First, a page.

OC Birder Neil Gilbert returns and has a mind to do some bird-watching for a change:
Seriously, though—birding, at least for me, has become an assassin’s business. A flash of black and yellow! Bins up: Townsend’s Warbler. Bins down. End of story. The individual bird is a nobody, a misunderstood and unappreciated cog in the wheel of our superficial birding pleasure.Birding, birder—these designations release a slight bitter taste in my brain. So, I decided to go birdwatching. Accoutered with only binoculars and sketchpad, I headed out the door to find a bird to watch for half an hour. Just the two of us—me and the bird—for thirty minutes.
As you bird in different areas you are likely to see some unusual species or high numbers that trip the eBird filter. Soon thereafter, you get an email with the subject: “Question about your [bird name] observation in eBird.” Rather than shuffle these off to your spam filter (kidding!) look at these emails from eBird Reviewers as a chance to get to know an expert in an area.OK, first off, it is possible that the local Reviewer is NOT the most expert person on the bird status of that county. But they were the most expert to volunteer to be the eBird Reviewer for that county.
If you were lucky enough to receive some type of Apple iOS device (iPad, iPad mini, iPhone or iPod touch) for Christmas, you are probably looking for some recommendations of apps to load onto your phone to enhance your birding experience. You are in luck, because there is a lot of great stuff out there, and we have tried them all (I think so at least). From bird finding apps, to field guides, to communication apps, there are some fantastic resources for birders at every level. Are there any great apps we missed that enhance your birding experience?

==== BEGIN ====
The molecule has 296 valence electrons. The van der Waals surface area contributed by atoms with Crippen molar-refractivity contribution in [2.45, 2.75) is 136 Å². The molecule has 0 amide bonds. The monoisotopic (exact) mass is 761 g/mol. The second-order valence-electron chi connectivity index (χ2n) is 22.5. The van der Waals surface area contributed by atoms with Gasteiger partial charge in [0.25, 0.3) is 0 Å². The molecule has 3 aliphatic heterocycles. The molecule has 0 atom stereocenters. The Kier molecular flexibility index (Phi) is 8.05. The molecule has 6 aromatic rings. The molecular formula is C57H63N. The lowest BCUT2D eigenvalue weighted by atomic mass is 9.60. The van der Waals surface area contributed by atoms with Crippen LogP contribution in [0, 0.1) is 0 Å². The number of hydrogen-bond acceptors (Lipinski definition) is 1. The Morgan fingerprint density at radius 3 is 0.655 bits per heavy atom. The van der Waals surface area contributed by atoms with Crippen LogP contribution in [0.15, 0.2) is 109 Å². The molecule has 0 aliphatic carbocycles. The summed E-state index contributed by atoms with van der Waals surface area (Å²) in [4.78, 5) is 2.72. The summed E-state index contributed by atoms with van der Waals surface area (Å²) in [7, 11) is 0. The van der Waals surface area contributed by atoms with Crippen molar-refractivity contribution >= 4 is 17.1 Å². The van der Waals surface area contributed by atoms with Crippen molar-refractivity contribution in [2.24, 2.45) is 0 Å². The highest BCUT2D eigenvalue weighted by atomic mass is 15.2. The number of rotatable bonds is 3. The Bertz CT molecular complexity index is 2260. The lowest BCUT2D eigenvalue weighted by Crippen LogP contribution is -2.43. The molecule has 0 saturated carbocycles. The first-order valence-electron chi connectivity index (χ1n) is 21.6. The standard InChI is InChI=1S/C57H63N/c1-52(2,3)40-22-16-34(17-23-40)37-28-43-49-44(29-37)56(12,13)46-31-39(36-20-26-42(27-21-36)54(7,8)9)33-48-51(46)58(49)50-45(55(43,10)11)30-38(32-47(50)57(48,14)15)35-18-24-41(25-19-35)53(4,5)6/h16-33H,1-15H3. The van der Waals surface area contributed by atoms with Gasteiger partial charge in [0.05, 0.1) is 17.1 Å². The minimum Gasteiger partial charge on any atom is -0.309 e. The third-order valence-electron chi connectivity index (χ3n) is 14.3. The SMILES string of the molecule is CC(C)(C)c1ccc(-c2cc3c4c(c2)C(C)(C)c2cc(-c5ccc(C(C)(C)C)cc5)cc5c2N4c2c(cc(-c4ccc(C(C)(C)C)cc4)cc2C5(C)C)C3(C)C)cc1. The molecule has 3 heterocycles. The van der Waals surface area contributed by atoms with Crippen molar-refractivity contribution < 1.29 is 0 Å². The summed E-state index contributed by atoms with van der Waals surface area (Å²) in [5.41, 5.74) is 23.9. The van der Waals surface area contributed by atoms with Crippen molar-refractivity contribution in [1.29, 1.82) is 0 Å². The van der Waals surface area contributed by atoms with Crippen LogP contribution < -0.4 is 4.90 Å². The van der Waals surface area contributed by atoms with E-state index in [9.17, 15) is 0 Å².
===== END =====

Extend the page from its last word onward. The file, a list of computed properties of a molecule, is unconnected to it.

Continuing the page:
Color is the major identification criterion used by birders and non-birders. If a non-birder were asked the names of the birds in the photographs above, he or she would probably answer correctly. Coloration can be simply observed, as in this example, but is actually much more complex than I imagined.
Several months ago, I read Geoffrey E. Hill’s book, National Geographic Bird Coloration to expand my birding knowledge and skills. The topic I found most interesting was how bird coloration is produced.
Pat Bumstead, writing at Birding is Fun, searches for the “Hoary” Grail at her feeders in Calgary:
My yard has been part of the local Christmas Bird Count for several years. In preparation for the day, I spent a great deal of time practicing an accurate count of these flighty little finches. With feeders in both the front and back yards, I did a lot of laps through the house.
Common Redpolls are tiny birds in constant motion. Even when eating, there is always movement with birds flitting in and out, squabbling over food and the best locations. Add in the fact they travel in mixed flocks with House Finches and it’s enough to make your eyes go crossed.
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